Q&A: The Hectic, Semi-Mysterious and Rewarding Life of a Software Engineer

Q&A: The Hectic, Semi-Mysterious and Rewarding Life of a Software Engineer

Ibrahim Landouar leads a life of perpetual change and dynamism. As the Senior Software Engineer and Team Lead at Keeper, he works daily at balancing all aspects of his exciting, ultra-busy work and personal life.

Q: What does a software engineer do exactly?

A: Developing a software solution involves a series of steps and processes, including gathering requirements, designing the software, developing or coding the software, testing it, releasing it, then maintaining and improving it. Some engineers specialize in certain steps, particularly in very large projects. At Keeper, I am involved in every step, each of which is very important to the next step.

Q: Why is that?

A: Consider requirements gathering, the first step. If you don’t do a really good job of getting the actual requirements right and knowing what it is the customer truly wants, then all the subsequent steps and development will not solve the problem the person has. I have a consulting background so I try hard to talk in business terms when gathering requirements from a business-focused individual and then I can switch to more tech-talk when speaking to an engineer or software specialist. I also am fluent in three languages – English, French and Arabic and I speak some German. I feel this helps me listen more intently and carefully when talking to my customers about project requirements.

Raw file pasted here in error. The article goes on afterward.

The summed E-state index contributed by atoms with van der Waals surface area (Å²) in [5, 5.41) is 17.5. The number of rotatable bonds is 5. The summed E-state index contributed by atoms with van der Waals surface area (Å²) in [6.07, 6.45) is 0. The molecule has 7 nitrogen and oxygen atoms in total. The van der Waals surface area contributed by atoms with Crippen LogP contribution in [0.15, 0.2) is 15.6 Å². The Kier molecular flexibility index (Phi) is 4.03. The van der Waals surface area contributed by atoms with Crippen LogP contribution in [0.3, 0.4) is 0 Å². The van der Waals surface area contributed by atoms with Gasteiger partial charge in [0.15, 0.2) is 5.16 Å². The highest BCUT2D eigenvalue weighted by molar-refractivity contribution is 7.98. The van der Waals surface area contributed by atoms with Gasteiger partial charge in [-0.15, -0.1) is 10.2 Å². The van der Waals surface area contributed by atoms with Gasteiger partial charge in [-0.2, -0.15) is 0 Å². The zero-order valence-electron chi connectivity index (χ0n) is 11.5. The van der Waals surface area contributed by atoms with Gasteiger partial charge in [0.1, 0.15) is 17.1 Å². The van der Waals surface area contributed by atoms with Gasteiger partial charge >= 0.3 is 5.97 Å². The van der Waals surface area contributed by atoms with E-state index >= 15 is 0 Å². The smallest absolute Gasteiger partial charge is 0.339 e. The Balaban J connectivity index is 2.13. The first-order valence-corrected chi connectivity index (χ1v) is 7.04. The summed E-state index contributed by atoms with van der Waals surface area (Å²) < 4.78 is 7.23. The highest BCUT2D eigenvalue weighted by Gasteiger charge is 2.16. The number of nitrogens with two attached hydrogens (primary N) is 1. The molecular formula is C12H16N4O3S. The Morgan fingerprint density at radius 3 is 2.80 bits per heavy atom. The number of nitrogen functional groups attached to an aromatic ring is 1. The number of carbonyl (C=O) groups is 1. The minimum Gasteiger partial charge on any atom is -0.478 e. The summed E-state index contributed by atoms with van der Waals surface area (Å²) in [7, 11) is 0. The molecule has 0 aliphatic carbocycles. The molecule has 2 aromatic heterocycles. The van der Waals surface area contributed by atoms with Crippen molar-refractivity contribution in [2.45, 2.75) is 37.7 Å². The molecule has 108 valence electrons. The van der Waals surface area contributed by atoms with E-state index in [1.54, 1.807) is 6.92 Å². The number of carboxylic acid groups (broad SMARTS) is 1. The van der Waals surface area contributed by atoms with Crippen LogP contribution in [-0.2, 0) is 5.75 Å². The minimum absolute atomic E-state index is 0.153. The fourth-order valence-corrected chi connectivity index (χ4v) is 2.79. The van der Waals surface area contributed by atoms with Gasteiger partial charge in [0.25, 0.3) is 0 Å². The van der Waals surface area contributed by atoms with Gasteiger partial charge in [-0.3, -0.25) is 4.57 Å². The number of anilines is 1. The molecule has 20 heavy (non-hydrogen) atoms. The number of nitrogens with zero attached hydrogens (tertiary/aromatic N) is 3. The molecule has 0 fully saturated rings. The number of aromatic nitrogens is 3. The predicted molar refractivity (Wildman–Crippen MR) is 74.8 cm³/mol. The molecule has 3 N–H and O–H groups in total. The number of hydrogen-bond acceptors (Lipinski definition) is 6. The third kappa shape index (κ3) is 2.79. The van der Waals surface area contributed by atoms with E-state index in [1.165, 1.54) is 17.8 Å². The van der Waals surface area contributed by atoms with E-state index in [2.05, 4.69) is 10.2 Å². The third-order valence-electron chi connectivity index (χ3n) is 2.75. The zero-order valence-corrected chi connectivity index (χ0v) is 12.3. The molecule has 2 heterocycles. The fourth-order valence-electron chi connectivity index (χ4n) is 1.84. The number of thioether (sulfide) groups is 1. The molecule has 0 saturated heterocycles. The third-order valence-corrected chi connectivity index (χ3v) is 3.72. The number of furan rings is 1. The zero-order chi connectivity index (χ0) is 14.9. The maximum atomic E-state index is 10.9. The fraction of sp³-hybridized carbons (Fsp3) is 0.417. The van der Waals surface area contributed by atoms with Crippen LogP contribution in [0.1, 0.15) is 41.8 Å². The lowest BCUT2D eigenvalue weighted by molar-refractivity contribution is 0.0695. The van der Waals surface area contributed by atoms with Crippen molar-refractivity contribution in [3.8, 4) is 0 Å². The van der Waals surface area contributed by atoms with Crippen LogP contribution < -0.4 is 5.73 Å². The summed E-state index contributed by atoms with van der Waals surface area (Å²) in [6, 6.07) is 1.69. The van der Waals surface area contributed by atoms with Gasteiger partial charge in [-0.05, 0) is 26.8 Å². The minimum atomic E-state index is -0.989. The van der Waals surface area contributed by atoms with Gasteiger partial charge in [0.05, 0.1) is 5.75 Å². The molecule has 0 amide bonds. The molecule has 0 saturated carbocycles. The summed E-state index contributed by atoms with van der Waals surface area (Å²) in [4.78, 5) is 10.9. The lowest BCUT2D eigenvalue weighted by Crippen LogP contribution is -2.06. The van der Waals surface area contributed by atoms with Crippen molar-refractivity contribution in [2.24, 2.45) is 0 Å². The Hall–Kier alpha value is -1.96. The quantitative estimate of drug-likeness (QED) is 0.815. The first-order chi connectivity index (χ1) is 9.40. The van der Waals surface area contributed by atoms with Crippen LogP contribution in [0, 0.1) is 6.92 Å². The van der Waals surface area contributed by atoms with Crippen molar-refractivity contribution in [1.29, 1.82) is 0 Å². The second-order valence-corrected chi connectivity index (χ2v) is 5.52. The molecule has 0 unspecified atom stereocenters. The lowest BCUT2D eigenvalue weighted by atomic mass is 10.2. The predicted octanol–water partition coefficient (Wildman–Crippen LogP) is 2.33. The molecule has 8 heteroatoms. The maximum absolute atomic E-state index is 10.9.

Q: What in your background prepared you for this kind of work?

A: I got my engineering degree in France as I considered a research career versus say a career in industry. After that I got a master’s degree in security and simultaneously got an MBA. That really opened my eyes to the whole business side of a professional life. I than began my career working in eBanking, leveraging my security training then moved to the U.S. and worked as a consultant developing and consulting on solutions for the Java platform. Moving to Keeper then seemed like a perfect fit for me, as I was looking for a security-oriented firm where software was the main focus, not a side business.

Q: What communications and other tools do software engineers typically use to get their jobs done?

A: We develop solutions with requirements set by the CEO and several others in our Chicago office, so fluid communications are vital between them and our engineers in California. We have a lot of live face-to-face communications when possible, but also use video chat and Skype to enhance our discussions. However the Slack team communications tool is very important to us and getting more so all the time. We use it extensively to communicate via chat groups; we use it to create interactive product channels with our tech teams. This may sound biased, but Keeper is an important solution I use every day. It allows me to securely share passwords with anyone on my team and do so with all the security we need to keep hackers away.

Q: How do you stay current in such a dynamic technology world?